It is quite difficult to find a combination of words in the English language that accurately describe Hanley Ramirez’s outfield defense. It’s something you truly have to see to believe.
— Joon Lee (@iamjoonlee) September 1, 2015
And yet, with the overdue news that Hanley Ramirez is transitioning to first base, we’ve decided to attempt to eulogize Hanley’s left-field defense before we purge it from our minds permanently for all time. With that in mind, I challenged the staff to attempt to describe Hanley’s defense in ~100 words. The results are as follows:
Matt Kory: Hanley Ramirez plays left field like a blind rhinoceros groping for food. You’d never expect a 37-foot-high wall in southern Africa but [bump] apparently there it is! And something just rolled past me… Eh, probably not delicious grass. Mmm… grass… (you didn’t know rhinos are huge fans of the Simpsons?)
Is that mean? That’s definitely mean. I couldn’t play left field any better than Hanley Ramirez. So for that, I’m sorry. The truth is Hanley is not a blind rhino. He’s an awful outfielder. In the light of honesty, he’s worse than a blind rhino foraging for food in southern Africa. The blind rhino is, after all, still alive and not moving to first base.
Nick Canelas: Hanley Ramirez’s left field defense is more appalling than a Donald Trump campaign speech.
Jake Devereaux: Watching Hanley Ramirez play defense is like living in an alternate reality where this sentence: “With respect to your particular involvement, the [R]eport established that there is substantial and credible evidence to conclude you were at least generally aware of the actions of the Patriots’ employees involved in the deflation of the footballs and that it was unlikely that their actions were done without your knowledge” would be enough to uphold a four-game suspension of the great Tom Brady. Thank God we do not live in a reality where this type of reasoning reigns supreme and where the insanity of trotting Ramirez out to left field every day is an acceptable course of action.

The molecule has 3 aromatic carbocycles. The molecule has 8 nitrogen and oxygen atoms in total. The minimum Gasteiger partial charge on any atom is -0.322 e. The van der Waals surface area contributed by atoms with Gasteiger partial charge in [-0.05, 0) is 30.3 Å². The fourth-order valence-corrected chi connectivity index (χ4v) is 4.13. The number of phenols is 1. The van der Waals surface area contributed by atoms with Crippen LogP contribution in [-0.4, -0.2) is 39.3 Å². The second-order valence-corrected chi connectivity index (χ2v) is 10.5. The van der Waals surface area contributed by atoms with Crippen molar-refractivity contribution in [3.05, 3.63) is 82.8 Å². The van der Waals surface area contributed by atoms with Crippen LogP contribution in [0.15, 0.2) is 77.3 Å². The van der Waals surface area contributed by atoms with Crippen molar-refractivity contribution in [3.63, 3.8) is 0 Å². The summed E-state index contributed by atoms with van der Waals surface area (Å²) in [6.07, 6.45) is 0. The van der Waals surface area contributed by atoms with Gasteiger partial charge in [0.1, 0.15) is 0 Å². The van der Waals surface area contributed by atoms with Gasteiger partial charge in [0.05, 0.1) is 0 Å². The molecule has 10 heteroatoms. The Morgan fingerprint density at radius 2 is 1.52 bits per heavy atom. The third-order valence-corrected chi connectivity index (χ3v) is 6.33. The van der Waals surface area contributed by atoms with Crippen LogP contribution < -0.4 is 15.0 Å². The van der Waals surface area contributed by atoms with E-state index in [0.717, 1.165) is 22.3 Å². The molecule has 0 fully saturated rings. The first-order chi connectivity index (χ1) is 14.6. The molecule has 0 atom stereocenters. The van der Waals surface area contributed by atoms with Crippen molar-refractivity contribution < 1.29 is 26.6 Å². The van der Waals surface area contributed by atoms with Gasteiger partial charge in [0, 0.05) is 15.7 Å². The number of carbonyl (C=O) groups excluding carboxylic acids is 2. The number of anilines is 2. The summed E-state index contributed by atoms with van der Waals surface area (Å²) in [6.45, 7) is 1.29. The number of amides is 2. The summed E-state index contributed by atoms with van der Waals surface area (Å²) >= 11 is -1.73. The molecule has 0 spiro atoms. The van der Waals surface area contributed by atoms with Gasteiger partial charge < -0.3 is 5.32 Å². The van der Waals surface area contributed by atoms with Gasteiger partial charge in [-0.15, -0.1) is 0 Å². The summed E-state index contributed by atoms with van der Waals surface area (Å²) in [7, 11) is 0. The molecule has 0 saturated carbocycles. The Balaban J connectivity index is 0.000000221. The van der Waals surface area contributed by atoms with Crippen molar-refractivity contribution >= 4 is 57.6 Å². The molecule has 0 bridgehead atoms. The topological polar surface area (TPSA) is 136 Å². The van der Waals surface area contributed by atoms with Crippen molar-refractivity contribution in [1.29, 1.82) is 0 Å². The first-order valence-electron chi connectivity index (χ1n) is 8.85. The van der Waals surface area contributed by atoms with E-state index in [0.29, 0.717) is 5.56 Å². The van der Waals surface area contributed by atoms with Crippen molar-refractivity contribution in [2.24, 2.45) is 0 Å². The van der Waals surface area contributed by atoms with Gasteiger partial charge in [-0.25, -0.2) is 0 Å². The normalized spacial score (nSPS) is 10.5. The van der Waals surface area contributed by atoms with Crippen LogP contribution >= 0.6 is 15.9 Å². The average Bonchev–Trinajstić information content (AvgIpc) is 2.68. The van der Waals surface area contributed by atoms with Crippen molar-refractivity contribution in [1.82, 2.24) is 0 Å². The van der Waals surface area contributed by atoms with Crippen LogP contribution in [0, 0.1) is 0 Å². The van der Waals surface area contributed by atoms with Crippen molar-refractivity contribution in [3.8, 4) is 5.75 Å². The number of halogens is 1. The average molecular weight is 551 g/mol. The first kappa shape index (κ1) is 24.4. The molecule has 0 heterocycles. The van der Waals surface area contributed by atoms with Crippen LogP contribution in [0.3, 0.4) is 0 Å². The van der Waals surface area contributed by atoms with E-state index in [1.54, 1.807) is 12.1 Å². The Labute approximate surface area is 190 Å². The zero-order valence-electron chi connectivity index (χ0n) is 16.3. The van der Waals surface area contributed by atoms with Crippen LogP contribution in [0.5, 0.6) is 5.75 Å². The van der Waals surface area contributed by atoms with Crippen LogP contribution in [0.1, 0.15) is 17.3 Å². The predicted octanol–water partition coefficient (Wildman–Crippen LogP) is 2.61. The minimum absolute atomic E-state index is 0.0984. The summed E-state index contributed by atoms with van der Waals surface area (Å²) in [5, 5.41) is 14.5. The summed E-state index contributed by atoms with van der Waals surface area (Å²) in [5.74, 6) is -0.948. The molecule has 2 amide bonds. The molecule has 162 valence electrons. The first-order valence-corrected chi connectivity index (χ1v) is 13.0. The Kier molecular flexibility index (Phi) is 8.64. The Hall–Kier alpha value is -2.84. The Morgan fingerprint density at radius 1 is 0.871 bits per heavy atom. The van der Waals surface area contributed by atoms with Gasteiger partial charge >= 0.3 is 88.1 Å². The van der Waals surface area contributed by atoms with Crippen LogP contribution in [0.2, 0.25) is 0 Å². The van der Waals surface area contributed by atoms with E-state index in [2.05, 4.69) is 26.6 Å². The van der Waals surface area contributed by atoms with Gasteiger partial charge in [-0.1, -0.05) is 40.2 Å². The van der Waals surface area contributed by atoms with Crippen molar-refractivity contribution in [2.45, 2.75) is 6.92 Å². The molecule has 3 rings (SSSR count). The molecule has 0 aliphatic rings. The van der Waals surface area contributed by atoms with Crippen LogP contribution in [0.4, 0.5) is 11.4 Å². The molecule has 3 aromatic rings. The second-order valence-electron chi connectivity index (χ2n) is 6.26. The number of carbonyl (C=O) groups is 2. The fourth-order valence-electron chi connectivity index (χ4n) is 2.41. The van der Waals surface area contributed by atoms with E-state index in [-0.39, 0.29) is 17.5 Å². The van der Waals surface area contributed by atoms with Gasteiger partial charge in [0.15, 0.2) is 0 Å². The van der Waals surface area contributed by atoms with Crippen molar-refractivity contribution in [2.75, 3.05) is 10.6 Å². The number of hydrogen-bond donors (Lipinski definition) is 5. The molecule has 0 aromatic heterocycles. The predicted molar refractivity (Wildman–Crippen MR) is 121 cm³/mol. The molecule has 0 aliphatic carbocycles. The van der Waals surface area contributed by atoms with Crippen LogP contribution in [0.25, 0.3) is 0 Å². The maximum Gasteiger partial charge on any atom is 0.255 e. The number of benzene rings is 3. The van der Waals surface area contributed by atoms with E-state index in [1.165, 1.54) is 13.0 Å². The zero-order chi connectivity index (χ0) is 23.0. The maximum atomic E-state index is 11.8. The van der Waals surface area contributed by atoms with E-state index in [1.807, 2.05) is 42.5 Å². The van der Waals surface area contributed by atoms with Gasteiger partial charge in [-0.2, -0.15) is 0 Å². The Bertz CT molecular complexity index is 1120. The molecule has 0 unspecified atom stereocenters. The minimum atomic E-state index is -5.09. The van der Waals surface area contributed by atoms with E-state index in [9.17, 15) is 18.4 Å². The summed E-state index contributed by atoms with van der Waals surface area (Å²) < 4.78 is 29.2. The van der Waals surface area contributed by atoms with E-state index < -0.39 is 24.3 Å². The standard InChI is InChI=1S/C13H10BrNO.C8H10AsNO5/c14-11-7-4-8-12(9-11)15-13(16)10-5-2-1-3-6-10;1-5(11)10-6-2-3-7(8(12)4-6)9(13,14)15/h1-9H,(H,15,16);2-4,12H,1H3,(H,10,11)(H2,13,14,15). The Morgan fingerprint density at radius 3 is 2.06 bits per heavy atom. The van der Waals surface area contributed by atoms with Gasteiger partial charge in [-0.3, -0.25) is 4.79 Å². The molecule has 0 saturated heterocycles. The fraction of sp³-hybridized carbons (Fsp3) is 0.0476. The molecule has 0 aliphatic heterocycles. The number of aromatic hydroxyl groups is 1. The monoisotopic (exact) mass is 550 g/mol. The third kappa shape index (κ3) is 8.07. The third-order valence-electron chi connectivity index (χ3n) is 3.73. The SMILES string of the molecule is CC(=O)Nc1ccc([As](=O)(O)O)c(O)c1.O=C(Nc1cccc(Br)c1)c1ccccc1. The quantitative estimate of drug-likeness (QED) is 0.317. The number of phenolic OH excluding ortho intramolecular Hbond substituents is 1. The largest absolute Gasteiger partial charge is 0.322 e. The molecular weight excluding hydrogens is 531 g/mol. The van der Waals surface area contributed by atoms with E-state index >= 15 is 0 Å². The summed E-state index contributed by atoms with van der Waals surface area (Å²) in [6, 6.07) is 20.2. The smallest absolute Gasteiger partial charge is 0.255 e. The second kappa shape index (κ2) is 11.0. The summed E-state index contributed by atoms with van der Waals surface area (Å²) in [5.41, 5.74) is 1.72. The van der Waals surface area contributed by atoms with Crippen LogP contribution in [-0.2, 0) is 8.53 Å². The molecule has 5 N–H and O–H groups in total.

Bryan Joiner: Hanley’s defense reminds me of this and only this.
Ryan P. Morrison: Even if your tastes in comedy are more high brow, you have to admit: The Three Stooges were completely hilarious, and masters of their craft. Sure, how they went about things was nutty — that’s why it was funny — but it was expertly choreographed, and despite their characters’ ass-backwards approach to life, everything usually worked out for them in the end.
But I’ve often wondered: when Shemp left to pursue a solo career, what did that look like? It had to be simpler without his trusty foils by his side, but did that mean he was better? Good?
Watching Hanley all alone in left field, I think I got my answer. It’s not funny at all.
Matt Collins: You wake up late, knowing that you slept in a strange position that will affect your back for the rest of the day. You step on a Lego your son left on the floor next to your bed, trip and hit your head on the wall. You burn your tongue on your morning cup of coffee. You bite the inside of your cheek as you eat your breakfast. You hop in the shower, only to realize you have no hot water. You get in your car to head to work, but the battery is dead. You get a jump from your neighbor, but then hit a pothole and get a flat tire. You change the tire, but you’re over an hour late to work. Your boss chews you out. You get home, and realize you forgot to take the chicken out of the freezer. You try to go to bed, but your neighbor is having a party, and you don’t fall asleep until 2 AM.